LONDON – Britain announced Thursday that it is delaying the imposition of checks on some goods from the European Union to give businesses more time to prepare for new post-Brexit rules.
The U.K. government says it is postponing full border controls until Jan. 1, six months later than planned, because of disruption caused by the coronavirus pandemic. But the move risks worsening relations with the EU, which is already angry at a series of unilateral British decisions over trade.
Britain left the EU’s economic embrace at the end of 2020, and under a new trade deal customs inspections and other checks are required on trade between the two.
Britain’s EU relations minister, David Frost, said the six-month delay would “give traders time to focus on getting back on their feet as the economy opens up after a difficult year.”
The announcement follows Britain’s decision to delay checks on some goods moving to Northern Ireland from other parts of the U.K.
Northern Ireland continues to follow EU trade rules in order to preserve its open border with Ireland, a member of the bloc. But that means new checks and disruption to trade with the rest of the U.K. — a move that has dismayed both traders and Northern Ireland’s pro-British Unionist community.
The EU says any problems must be worked out jointly between the U.K. and the bloc and says it will take legal action against Prime Minister Boris Johnson’s government for breaching the divorce agreement the two sides signed late last year.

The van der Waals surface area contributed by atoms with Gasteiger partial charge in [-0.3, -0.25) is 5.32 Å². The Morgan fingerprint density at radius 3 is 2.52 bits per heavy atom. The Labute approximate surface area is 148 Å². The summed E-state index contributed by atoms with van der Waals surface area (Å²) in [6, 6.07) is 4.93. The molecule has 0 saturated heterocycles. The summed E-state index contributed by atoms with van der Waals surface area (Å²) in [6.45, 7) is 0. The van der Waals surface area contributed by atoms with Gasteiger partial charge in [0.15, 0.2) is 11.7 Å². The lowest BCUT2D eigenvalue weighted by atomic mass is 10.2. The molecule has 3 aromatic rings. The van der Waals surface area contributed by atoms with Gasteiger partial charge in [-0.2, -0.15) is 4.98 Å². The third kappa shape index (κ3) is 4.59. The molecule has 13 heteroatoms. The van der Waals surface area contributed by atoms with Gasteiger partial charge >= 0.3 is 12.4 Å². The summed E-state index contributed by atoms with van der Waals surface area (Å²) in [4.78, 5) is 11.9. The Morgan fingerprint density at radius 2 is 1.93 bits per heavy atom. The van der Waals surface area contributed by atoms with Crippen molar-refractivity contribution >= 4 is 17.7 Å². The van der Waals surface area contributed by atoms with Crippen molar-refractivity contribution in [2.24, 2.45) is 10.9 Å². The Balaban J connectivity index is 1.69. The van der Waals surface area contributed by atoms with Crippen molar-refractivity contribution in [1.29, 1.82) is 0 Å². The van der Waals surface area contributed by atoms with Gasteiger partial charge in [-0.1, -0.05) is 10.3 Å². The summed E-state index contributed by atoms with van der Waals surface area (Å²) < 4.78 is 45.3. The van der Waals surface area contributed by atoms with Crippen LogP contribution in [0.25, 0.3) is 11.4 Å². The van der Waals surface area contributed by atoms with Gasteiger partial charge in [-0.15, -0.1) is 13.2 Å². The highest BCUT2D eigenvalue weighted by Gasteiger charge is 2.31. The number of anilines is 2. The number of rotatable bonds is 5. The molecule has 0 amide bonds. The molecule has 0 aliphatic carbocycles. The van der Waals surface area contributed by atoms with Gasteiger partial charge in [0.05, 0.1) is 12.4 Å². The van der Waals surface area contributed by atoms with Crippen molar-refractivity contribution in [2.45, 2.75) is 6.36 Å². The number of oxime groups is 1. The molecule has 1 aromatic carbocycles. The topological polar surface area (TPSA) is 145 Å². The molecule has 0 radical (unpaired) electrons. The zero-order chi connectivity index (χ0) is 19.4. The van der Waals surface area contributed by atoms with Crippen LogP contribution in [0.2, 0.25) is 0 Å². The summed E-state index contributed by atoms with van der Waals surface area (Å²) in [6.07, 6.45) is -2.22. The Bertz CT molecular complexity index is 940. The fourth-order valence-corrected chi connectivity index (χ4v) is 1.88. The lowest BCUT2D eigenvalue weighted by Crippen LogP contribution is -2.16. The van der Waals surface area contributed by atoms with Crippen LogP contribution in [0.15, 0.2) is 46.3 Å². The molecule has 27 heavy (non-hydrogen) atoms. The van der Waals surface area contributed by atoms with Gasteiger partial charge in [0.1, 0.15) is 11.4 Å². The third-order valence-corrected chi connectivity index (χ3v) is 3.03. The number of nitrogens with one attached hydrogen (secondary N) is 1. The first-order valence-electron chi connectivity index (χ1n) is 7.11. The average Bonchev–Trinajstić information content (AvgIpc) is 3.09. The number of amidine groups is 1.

The bloc’s ambassador in London, Joao Vale de Almeida, said Thursday that the two sides should “give up on trying to score points” and try to make their new relationship work.
“For all that we need to have high levels of trust — mutual trust,” he said. “Trust is maybe the most important commodity in international agreements.”
Trust is in short supply as the two sides spar over issues related to Brexit and coronavirus vaccines.
This week, European Council President Charles Michel claimed the U.K. had imposed an “outright ban” on coronavirus vaccine exports.
Johnson retorted that “we have not blocked the export of a single COVID-19 vaccine or vaccine components.”
EU officials are under pressure over the slow progress of the bloc’s vaccination efforts. The United Kingdom has given more than 40% of its adults a vaccine shot, compared to about 10% in the EU.